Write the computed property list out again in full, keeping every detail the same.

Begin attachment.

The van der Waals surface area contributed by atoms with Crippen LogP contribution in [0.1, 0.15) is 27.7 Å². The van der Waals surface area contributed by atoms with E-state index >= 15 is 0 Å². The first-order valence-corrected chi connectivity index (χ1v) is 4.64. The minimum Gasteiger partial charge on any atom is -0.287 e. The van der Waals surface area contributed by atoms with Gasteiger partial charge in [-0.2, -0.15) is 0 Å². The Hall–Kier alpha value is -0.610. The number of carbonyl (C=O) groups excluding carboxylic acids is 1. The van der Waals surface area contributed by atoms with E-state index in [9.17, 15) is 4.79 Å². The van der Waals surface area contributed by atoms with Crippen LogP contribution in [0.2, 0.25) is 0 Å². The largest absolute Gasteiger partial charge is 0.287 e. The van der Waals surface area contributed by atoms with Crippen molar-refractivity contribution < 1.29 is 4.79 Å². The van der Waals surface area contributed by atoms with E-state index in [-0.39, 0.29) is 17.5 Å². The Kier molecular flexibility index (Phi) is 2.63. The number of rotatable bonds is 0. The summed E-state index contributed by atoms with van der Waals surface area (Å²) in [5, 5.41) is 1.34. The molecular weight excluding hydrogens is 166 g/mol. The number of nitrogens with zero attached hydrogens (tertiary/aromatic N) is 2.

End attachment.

The van der Waals surface area contributed by atoms with Crippen LogP contribution in [0.1, 0.15) is 27.7 Å². The van der Waals surface area contributed by atoms with E-state index >= 15 is 0 Å². The first-order valence-corrected chi connectivity index (χ1v) is 4.64. The minimum Gasteiger partial charge on any atom is -0.287 e. The van der Waals surface area contributed by atoms with Gasteiger partial charge in [-0.2, -0.15) is 0 Å². The Hall–Kier alpha value is -0.610. The number of carbonyl (C=O) groups excluding carboxylic acids is 1. The van der Waals surface area contributed by atoms with E-state index in [9.17, 15) is 4.79 Å². The van der Waals surface area contributed by atoms with Crippen LogP contribution in [0.2, 0.25) is 0 Å². The largest absolute Gasteiger partial charge is 0.287 e. The van der Waals surface area contributed by atoms with Crippen molar-refractivity contribution < 1.29 is 4.79 Å². The van der Waals surface area contributed by atoms with E-state index in [-0.39, 0.29) is 17.5 Å². The Kier molecular flexibility index (Phi) is 2.63. The number of rotatable bonds is 0. The summed E-state index contributed by atoms with van der Waals surface area (Å²) in [5, 5.41) is 1.34. The molecular weight excluding hydrogens is 166 g/mol. The number of nitrogens with zero attached hydrogens (tertiary/aromatic N) is 2.